Having too much of a good thing is a very real issue in the gaming industry. Flooding the market with yearly release schedules is a good way to ensure that a popular franchise is continuously being played and talked about by consumers, but given enough time, these properties become stale and repetitive. Some of the most revered franchises, such as Fallout, Uncharted, and Grand Theft Auto only see new releases every few years or so, which not only ensures that each game isn’t rushed to market in an unfinished state, but also makes it an event when these games finally do come out (there’s a reason Fallout 4 is currently getting massive coverage from media outlets).
Other franchises turn around new releases much quicker, but this practice comes at a price. Creativity starts to suffer and consumers begin to grow tired of playing pretty much the same game year in and year out, leading to once great series becoming shells of their former selves. Although most of the following games are still lucrative from a sales perspective, they’re increasingly becoming hollow experiences that are reaching the point of oversaturation. We’re not necessarily arguing that these games need to go away for good, but it would be a benefit both to fans and the development teams working on them if these series stopped for awhile and gave everyone a much-needed break.
The Battlefield franchise, known primarily for its outstanding multiplayer suite, is not quite at the point of oversaturation, but it’s getting dangerously close. From the groundbreaking first title in the series, Battlefield 1942, to the enormously entertaining Bad Company 2, the series was firing on all cylinders and was the go-to online shooter for anyone craving epic battles on a grand scale during the 2000s. 2011’s Battlefield 3, while a great game in its own right, felt too much like an imitation of its main competitor, Call of Duty, and was a step backwards for the series overall. Problems really started to arise with Battlefield 4, which shipped in a nearly unplayable state and looked and played too similarly to Battlefield 3, despite the two year gap between releases. After the controversy surrounding that title, Electronic Arts arguably should have held off on releasing a new game for a few years; instead, the cops and robbers spin-off Battlefield Hardline came out in early 2015 to mixed reviews. Despite Hardline doing well from a sales perspective, it’s time that Battlefield was given a chance to regroup and wait a few years before dropping the inevitable Battlefield 5.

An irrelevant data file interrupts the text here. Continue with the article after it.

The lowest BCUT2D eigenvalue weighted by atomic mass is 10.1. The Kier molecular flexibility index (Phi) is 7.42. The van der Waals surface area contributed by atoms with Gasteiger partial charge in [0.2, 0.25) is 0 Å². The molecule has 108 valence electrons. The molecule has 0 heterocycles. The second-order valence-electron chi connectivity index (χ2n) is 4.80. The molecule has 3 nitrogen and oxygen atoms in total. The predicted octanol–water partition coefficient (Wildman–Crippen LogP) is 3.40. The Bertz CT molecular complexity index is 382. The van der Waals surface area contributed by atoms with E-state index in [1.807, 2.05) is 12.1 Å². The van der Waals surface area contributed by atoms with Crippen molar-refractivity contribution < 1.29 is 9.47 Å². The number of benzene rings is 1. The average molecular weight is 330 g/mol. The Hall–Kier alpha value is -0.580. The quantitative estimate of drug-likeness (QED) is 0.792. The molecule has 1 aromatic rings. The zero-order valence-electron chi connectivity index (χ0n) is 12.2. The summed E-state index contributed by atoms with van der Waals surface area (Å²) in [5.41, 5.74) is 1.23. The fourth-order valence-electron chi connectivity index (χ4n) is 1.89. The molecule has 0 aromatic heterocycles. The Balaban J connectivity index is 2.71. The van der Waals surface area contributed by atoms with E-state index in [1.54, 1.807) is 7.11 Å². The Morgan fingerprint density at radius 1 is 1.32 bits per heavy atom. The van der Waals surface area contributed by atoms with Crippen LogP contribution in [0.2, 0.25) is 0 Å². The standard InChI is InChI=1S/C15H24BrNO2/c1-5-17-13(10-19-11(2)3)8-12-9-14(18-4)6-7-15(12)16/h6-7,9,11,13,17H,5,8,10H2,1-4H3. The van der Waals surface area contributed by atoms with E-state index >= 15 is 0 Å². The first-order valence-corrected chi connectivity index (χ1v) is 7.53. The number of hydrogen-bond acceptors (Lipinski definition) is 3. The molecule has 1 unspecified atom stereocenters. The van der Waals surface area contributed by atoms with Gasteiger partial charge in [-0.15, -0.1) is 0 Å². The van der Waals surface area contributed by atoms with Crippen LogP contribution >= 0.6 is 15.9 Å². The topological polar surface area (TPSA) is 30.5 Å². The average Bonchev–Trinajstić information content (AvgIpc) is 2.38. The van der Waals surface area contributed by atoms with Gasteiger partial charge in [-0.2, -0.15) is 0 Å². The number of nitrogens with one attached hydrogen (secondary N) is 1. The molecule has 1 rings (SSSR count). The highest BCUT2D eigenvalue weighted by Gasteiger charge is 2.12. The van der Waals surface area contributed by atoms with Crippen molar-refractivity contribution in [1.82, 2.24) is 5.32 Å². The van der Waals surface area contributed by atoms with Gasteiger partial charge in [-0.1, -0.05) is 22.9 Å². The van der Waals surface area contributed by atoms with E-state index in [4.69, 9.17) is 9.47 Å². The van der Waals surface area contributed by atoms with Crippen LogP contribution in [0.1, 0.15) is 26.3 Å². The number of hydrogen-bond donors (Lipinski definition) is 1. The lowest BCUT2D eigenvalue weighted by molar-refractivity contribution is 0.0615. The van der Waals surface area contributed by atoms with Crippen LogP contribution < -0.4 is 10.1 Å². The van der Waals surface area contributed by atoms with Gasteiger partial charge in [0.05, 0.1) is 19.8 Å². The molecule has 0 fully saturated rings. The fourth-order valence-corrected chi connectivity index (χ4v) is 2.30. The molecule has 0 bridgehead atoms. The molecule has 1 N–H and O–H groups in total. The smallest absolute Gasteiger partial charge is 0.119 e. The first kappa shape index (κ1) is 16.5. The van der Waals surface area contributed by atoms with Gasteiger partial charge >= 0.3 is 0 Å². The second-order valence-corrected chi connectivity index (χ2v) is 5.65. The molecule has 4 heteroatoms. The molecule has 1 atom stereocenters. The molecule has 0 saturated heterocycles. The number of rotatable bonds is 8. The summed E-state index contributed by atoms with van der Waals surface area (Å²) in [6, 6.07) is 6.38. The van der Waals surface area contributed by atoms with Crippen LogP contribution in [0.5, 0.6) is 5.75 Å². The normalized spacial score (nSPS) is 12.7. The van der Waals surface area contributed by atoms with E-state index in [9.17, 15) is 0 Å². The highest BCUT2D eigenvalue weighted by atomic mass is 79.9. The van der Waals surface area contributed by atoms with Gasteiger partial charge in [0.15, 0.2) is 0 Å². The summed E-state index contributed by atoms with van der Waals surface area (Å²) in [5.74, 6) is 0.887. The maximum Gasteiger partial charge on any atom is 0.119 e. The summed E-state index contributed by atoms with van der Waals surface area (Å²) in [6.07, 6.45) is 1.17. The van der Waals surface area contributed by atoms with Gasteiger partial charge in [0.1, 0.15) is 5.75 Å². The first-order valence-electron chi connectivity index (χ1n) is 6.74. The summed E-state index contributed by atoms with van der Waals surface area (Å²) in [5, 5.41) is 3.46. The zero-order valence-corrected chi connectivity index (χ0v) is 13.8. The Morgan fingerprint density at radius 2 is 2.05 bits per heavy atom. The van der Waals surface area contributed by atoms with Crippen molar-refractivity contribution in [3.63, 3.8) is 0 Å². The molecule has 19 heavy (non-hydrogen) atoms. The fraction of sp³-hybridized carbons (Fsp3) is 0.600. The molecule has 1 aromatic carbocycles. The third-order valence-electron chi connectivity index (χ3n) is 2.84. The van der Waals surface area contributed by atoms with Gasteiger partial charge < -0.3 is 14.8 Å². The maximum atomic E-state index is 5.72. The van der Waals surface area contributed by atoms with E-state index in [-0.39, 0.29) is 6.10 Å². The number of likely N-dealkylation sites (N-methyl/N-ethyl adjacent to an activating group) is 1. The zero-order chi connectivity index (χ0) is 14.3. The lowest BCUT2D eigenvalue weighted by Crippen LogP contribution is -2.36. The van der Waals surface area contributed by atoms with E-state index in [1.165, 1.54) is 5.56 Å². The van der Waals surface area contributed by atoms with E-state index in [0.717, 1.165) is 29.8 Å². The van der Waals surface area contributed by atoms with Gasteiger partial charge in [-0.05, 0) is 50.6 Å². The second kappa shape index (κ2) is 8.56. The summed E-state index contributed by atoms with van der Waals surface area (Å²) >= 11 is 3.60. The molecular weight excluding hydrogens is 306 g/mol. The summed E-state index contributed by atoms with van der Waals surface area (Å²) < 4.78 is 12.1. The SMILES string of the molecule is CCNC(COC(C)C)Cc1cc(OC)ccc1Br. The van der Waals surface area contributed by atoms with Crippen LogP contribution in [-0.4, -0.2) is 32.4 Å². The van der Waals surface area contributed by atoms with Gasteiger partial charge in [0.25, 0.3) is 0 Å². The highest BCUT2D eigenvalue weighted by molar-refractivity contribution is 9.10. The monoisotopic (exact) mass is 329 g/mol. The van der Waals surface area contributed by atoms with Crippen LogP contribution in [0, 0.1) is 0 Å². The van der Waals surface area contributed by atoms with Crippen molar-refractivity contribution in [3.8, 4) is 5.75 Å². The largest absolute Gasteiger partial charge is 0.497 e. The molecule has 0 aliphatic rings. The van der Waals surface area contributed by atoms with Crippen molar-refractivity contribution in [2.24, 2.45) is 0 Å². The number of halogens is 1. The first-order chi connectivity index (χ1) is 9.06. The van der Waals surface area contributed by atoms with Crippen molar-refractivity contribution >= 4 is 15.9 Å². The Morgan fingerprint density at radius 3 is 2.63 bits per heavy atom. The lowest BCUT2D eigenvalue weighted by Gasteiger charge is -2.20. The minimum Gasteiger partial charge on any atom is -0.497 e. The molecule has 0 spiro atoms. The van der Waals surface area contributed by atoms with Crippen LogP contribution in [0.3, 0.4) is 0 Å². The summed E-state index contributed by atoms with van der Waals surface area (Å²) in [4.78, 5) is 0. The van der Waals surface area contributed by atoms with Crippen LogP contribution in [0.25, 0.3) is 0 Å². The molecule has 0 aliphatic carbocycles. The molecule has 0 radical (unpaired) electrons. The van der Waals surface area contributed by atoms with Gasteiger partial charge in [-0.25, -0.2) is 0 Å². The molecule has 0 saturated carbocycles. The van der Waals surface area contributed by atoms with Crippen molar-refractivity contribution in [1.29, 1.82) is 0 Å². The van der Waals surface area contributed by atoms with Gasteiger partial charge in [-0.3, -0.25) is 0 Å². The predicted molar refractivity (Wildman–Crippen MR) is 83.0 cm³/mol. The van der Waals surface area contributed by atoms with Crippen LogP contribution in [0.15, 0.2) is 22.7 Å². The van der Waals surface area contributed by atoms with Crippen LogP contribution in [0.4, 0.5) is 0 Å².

9. Dynasty Warriors
Dynasty Warriors is pretty much the definition of a niche game series, with its mind-numbing hack and slash gameplay and over-the-top interpretations of ancient Chinese history appealing to a small, but passionate subset of gamers. There’s nothing wrong with sticking with what you know and for all of the criticism they receive, the Dynasty Warriors games actually have some solid gameplay fundamentals. Unfortunately, a combination of far too many games that look and play almost identically and no real forward momentum have given the Dynasty Warriors franchise a notorious reputation of recycling itself continuously and often. We’re not exactly sure how this series could be improved or if its fanbase really even wants it to, but that doesn’t change the reality that clearing out a battlefield of identical enemies lost its luster back in the PS2 era and it’s high time Dynasty Warriors joined the current gaming generation.